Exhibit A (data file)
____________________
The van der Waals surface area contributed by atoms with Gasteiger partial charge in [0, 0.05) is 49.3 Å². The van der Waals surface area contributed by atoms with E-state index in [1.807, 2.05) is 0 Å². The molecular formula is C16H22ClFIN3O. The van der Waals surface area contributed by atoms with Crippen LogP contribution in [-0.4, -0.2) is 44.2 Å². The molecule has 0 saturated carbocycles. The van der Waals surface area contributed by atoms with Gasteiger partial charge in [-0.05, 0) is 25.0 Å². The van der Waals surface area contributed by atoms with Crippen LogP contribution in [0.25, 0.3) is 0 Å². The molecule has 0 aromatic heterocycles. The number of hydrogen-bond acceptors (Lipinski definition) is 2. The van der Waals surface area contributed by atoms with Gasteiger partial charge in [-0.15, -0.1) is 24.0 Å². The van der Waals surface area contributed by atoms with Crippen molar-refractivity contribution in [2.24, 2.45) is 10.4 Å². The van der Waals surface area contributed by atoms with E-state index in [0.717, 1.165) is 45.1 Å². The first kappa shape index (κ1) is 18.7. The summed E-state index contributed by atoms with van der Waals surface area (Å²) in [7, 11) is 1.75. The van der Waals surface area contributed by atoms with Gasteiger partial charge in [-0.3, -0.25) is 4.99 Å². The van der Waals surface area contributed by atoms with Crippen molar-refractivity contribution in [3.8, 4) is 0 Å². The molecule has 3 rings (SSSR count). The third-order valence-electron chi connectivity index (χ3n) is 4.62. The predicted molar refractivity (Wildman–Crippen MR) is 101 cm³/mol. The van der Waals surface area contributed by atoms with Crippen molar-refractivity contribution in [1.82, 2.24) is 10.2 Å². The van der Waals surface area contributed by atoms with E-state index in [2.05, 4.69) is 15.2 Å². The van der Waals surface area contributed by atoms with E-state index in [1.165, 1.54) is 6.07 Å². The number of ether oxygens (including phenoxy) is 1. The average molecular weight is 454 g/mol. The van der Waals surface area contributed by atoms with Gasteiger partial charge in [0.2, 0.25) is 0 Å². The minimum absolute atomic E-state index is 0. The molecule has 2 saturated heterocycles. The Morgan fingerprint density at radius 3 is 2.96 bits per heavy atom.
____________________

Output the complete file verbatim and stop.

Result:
The van der Waals surface area contributed by atoms with Gasteiger partial charge in [0, 0.05) is 49.3 Å². The van der Waals surface area contributed by atoms with E-state index in [1.807, 2.05) is 0 Å². The molecular formula is C16H22ClFIN3O. The van der Waals surface area contributed by atoms with Crippen LogP contribution in [-0.4, -0.2) is 44.2 Å². The molecule has 0 saturated carbocycles. The van der Waals surface area contributed by atoms with Gasteiger partial charge in [-0.05, 0) is 25.0 Å². The van der Waals surface area contributed by atoms with Crippen LogP contribution in [0.25, 0.3) is 0 Å². The molecule has 0 aromatic heterocycles. The number of hydrogen-bond acceptors (Lipinski definition) is 2. The van der Waals surface area contributed by atoms with Gasteiger partial charge in [-0.15, -0.1) is 24.0 Å². The van der Waals surface area contributed by atoms with Crippen molar-refractivity contribution in [2.24, 2.45) is 10.4 Å². The van der Waals surface area contributed by atoms with E-state index in [0.717, 1.165) is 45.1 Å². The first kappa shape index (κ1) is 18.7. The summed E-state index contributed by atoms with van der Waals surface area (Å²) in [7, 11) is 1.75. The van der Waals surface area contributed by atoms with Gasteiger partial charge in [-0.3, -0.25) is 4.99 Å². The van der Waals surface area contributed by atoms with Crippen molar-refractivity contribution in [3.8, 4) is 0 Å². The molecule has 3 rings (SSSR count). The third-order valence-electron chi connectivity index (χ3n) is 4.62. The predicted molar refractivity (Wildman–Crippen MR) is 101 cm³/mol. The van der Waals surface area contributed by atoms with Crippen molar-refractivity contribution in [1.82, 2.24) is 10.2 Å². The van der Waals surface area contributed by atoms with E-state index in [2.05, 4.69) is 15.2 Å². The van der Waals surface area contributed by atoms with E-state index in [1.165, 1.54) is 6.07 Å². The number of ether oxygens (including phenoxy) is 1. The average molecular weight is 454 g/mol. The van der Waals surface area contributed by atoms with Gasteiger partial charge in [0.2, 0.25) is 0 Å². The minimum absolute atomic E-state index is 0. The molecule has 2 saturated heterocycles. The Morgan fingerprint density at radius 3 is 2.96 bits per heavy atom.